On February 4, 2021, the D.C. Policy Center’s article, Food access in D.C is deeply connected to poverty and transportation, was cited by the Washington Business Journal:
A walk down Martin Luther King Jr. Avenue SE from Good Hope Road toward Morris Road reveals cranes and a string of rising projects, adding to what has long been the area’s quirkiest landmark, an oversized chair. Callender and Hallums’ project — part of a major development dubbed Bridge District that’s promising more than 700 homes, restaurant space and a grocery retailer to its west — is but one of the numerous projects on the books.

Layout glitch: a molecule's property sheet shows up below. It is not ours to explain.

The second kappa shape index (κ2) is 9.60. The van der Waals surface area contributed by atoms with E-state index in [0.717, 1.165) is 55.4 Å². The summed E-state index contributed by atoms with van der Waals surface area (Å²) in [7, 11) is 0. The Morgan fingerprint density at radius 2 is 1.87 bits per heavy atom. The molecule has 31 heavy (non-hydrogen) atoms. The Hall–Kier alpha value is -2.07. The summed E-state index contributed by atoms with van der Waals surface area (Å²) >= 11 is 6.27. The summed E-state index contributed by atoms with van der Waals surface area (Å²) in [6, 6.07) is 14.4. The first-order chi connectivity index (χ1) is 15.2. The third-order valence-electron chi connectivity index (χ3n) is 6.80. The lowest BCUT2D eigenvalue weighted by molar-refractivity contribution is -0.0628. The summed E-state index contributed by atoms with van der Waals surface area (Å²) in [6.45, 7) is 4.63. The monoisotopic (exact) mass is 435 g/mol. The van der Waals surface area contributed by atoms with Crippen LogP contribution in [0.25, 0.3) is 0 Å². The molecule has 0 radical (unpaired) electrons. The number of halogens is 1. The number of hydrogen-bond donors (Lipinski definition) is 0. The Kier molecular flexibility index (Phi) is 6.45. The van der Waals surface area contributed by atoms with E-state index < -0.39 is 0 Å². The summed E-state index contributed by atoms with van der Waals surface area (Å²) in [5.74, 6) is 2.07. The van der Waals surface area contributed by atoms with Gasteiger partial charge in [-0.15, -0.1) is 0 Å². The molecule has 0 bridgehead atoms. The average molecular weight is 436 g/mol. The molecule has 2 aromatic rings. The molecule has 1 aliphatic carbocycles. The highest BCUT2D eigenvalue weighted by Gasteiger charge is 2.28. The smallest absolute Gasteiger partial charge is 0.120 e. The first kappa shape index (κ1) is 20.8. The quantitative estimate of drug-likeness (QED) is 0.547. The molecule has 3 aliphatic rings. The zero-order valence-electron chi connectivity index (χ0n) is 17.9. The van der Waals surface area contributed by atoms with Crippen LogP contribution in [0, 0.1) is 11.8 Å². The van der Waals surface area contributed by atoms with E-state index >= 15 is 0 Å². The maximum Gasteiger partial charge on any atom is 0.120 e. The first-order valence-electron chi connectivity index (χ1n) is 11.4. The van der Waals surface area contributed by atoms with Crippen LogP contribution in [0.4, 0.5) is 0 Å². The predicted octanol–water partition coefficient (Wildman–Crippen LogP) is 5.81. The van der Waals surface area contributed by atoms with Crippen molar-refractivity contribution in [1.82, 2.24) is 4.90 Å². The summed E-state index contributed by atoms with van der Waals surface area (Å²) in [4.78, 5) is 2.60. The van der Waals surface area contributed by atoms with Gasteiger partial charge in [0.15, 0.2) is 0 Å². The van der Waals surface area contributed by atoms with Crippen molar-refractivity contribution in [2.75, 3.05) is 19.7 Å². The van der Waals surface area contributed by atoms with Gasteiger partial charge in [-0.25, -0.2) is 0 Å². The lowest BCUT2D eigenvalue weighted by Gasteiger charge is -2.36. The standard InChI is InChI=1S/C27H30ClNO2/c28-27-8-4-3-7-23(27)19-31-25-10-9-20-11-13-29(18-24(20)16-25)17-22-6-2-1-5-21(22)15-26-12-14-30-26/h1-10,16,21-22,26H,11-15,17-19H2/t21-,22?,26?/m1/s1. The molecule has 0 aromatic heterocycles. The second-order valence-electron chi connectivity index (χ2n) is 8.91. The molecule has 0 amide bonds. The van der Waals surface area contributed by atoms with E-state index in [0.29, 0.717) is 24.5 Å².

But even amid those plans, not nearly enough has changed. The area median income in Anacostia’s northwest portion is $35,750, sliding down to $17,159 in its eastern sections. It’s still designated a food desert, according to the D.C. Policy Center. More than half of area residents have no access to a car. Covid-19 and its disproportionate onslaught on communities of color just made things worse.